October 5, 2015
The Saskatchewan government’s decision to privatize food services in correctional and young offender facilities is not as simple or sweet a deal as promised, says SGEU, after reviewing the government’s contract with Compass Group Canada.
“The fine print of this contract raises a lot of questions,” says SGEU president Bob Bymoen. “The government is promising savings, but there’s a lot of potential for costs to increase.”
The contract specifies that if inmate populations fall below set levels, the province must negotiate a per-meal price increase with Compass to make up the company’s lost revenue.
“This is the problem with privatization – the private sector’s interests come first,” says Bymoen. “If our incarceration rate falls, the province should be able to redirect those savings toward other priorities – not see prices jacked up to guarantee a huge corporation’s profits.”
Compass is also entitled to increase its prices if food costs rise, if the company experiences “product inefficiencies” or “labour inefficiencies” in the contract’s first year, or if the province doesn't’t supply enough inmate labour.
“This deal was supposed to provide stable prices. But what the contract shows is that any unanticipated costs that would eat into Compass’ profits will be passed straight on to taxpayers,” says Bymoen.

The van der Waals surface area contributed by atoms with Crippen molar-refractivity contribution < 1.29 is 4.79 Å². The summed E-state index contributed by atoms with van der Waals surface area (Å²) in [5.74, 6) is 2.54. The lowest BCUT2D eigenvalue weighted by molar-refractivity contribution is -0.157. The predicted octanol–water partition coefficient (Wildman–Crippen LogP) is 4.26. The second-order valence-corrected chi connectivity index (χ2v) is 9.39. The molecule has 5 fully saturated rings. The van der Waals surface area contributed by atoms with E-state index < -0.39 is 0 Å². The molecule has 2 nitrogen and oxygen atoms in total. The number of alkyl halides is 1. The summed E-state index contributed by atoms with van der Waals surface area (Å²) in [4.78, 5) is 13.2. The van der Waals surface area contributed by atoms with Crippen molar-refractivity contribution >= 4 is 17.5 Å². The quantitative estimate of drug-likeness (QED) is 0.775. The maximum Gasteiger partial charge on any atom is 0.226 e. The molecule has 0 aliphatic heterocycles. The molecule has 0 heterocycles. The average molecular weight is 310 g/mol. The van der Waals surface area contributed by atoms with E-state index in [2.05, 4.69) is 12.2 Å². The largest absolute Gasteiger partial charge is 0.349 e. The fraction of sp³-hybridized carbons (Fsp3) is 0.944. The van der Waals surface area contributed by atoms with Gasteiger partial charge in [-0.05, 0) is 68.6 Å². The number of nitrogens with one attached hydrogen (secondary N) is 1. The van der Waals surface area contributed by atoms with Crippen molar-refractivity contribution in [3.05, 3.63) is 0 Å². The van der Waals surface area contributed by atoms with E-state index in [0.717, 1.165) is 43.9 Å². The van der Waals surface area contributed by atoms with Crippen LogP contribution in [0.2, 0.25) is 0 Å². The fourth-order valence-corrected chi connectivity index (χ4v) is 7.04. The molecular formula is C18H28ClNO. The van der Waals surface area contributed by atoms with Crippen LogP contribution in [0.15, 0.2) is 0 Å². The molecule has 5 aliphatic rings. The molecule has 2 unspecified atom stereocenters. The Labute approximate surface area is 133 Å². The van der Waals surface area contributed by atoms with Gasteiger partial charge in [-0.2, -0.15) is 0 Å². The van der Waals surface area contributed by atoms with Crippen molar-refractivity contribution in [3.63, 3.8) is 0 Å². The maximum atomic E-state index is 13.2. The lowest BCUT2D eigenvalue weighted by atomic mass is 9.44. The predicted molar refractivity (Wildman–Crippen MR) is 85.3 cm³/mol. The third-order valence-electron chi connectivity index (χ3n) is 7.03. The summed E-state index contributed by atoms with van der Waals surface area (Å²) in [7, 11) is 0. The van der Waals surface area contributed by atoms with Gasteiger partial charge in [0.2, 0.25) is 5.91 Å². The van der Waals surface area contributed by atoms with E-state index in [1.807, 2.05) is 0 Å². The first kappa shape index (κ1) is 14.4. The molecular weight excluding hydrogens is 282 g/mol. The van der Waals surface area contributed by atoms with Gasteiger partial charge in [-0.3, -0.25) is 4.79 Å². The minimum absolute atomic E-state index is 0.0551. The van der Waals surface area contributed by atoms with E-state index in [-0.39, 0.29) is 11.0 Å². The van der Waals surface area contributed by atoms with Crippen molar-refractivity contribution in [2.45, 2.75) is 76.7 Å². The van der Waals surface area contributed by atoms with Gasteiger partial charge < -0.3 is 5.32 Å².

SGEU also questions whether the government has factored the full costs of privatization into its projected savings.
“The government paid consultants to perform the food services review that recommended privatization. It paid the costs of conducting the request for proposals. And now, it will have to pay to monitor Compass and make sure it complies with the contract,” says Bymoen. “These are significant expenses that haven’t been addressed.”
SGEU is calling for the government to make public a detailed breakdown of the costs of food services privatization. If those full costs don’t justify privatization, the province should immediately give the one year’s notice required to terminate the contract, and resume public control of food services in corrections.
“Too many times, the public has been told ‘trust us’ when it comes to privatization, and wound up getting burned,” Bymoen says. “They deserve to see the full costs of this deal – and if it doesn’t add up, to get out of it as quickly as possible.”
For more inforamtion see "5 reasons not to privatize"
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